Home Warranties, Warranty Complaints
Home warranty companies have topped the list of most-complained about services for three years in a row.
Common complaints heard from Angie’s List members stemmed from misunderstandings over what is covered under the warranty or unhappiness with the contractor sent out to diagnose or fix the problem. Not surprisingly though, 82 percent of poll respondents admitted they had only a general idea of the contract details or hadn’t read it at all.
What is a home warranty?
- A home warranty, or home service contract, provides service, repair or replacement on a home’s major systems and appliances for a usual term of one year.
- Annual cost to the consumer runs around $250 to $400, depending on the company and type of plan. Service visit fees, typically one per repair or replacement, range from $35 to $100.
- Often the purchase of a home warranty takes place during the home buying process. Many times, realtors either throw it into the deal for free or the buyer purchases it at the suggestion of the realtor. As well, sometimes the seller includes a home warranty in the sale price.
- Basic and optional coverage varies. A typical plan includes: heating/air conditioning systems, electrical systems, ductwork, over/range/stovetop, garage door opener, interior plumbing, water heater, dishwasher and garbage disposal. Additional options could also include: washer/dryer, pool/spa equipment and refrigerator.
Issues not typically covered include:
- Pre-existing conditions that existed prior to the effective coverage.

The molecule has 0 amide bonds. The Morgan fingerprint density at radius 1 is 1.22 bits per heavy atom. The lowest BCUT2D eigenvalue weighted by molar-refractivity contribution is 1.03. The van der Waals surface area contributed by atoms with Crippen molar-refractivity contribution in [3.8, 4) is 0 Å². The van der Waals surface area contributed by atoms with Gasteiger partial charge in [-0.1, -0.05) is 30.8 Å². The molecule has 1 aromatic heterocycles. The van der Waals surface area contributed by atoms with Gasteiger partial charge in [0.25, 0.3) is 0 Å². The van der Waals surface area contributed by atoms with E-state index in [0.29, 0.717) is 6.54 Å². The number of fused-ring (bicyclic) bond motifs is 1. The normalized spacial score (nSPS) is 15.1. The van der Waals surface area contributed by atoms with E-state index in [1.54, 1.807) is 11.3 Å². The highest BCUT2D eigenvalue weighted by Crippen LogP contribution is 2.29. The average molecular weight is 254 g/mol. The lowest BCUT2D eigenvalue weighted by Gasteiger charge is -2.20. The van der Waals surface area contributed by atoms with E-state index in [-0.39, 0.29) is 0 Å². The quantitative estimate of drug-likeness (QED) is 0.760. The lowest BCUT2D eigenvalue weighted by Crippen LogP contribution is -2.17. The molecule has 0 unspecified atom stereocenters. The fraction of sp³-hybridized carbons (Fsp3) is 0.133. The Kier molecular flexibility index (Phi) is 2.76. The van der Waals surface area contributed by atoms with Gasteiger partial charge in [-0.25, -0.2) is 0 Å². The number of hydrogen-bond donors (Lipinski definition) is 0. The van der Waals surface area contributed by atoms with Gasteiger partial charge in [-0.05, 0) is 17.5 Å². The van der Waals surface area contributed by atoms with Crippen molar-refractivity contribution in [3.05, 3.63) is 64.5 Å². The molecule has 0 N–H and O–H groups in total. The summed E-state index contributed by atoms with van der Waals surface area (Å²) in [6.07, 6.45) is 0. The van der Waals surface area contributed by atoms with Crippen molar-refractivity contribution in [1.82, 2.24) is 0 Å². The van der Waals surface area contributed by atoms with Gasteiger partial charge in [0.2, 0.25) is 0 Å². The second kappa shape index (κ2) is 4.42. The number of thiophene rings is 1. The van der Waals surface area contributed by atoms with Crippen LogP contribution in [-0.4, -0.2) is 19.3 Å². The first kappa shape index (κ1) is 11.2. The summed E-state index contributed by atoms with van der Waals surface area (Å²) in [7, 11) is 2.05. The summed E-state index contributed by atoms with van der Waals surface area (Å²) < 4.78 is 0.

- Items that fail due to occurrences other than normal wear and tear.
- Improperly installed or modified items.
- Consequential damages caused by failure of a system or appliance (such as hardwood floor damaged caused by a plumbing leak).
- Items not mentioned as covered in the terms of the contract.
To help navigate the ins and outs of home warranties, Angie’s List offers the following considerations:
- Is the warranty company licensed? The company should be licensed in your state as a home service contract company, a home warranty company, a home protection company or a residential service company - depending on the state. Not all states license or regulate, but it’s still important to do a little investigating on your own.
- Is the warranty company a member of the NHSCA? The National Home Service Contract Association www.homeservicecontract.org requires member companies to use local contractors who meet state and local licensing regulations.
- Get personal recommendations. Check Angie's List to find out as much as you can about other homeowners’ experiences with the warranty company.
- Read the contract carefully. Don’t make assumptions about coverage. It’s important to understand what’s covered and what isn’t.
- Who’s making the decisions? The home warranty company will make decisions on whether something will be replaced or repaired and which contractor is sent out to diagnose the problem. Recommendation: Ask the warranty company for the names of three contractors they could send out, check those contractors out with Angie’s List and other resources, then call the warranty company back and tell them which contractor you prefer.
- What are the alternatives? If you think something should be replaced, and the warranty company says no, you might be better off having the item replaced by another contractor. Even though the warranty company won’t cover it, it could save you time and money in the long run.